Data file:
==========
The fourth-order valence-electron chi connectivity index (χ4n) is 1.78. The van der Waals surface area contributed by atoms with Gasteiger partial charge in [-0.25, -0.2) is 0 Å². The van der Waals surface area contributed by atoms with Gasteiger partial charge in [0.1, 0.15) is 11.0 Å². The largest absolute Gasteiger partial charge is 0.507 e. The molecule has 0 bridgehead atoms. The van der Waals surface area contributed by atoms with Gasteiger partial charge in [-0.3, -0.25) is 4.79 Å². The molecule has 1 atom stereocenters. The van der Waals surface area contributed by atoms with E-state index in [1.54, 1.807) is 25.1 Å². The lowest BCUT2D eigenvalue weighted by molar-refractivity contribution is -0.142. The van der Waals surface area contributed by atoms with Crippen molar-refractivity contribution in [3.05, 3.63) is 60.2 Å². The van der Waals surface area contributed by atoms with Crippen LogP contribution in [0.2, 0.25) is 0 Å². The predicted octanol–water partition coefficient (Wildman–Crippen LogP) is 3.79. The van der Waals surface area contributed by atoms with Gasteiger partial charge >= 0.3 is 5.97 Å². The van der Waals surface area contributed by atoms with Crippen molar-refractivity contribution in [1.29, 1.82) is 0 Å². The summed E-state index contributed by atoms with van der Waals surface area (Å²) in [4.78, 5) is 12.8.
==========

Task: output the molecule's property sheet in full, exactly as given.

The fourth-order valence-electron chi connectivity index (χ4n) is 1.78. The van der Waals surface area contributed by atoms with Gasteiger partial charge in [-0.25, -0.2) is 0 Å². The van der Waals surface area contributed by atoms with Gasteiger partial charge in [0.1, 0.15) is 11.0 Å². The largest absolute Gasteiger partial charge is 0.507 e. The molecule has 0 bridgehead atoms. The van der Waals surface area contributed by atoms with Gasteiger partial charge in [-0.3, -0.25) is 4.79 Å². The molecule has 1 atom stereocenters. The van der Waals surface area contributed by atoms with E-state index in [1.54, 1.807) is 25.1 Å². The lowest BCUT2D eigenvalue weighted by molar-refractivity contribution is -0.142. The van der Waals surface area contributed by atoms with Crippen molar-refractivity contribution in [3.05, 3.63) is 60.2 Å². The van der Waals surface area contributed by atoms with Crippen LogP contribution in [0.2, 0.25) is 0 Å². The predicted octanol–water partition coefficient (Wildman–Crippen LogP) is 3.79. The van der Waals surface area contributed by atoms with Gasteiger partial charge >= 0.3 is 5.97 Å². The van der Waals surface area contributed by atoms with Crippen molar-refractivity contribution in [1.29, 1.82) is 0 Å². The summed E-state index contributed by atoms with van der Waals surface area (Å²) in [4.78, 5) is 12.8.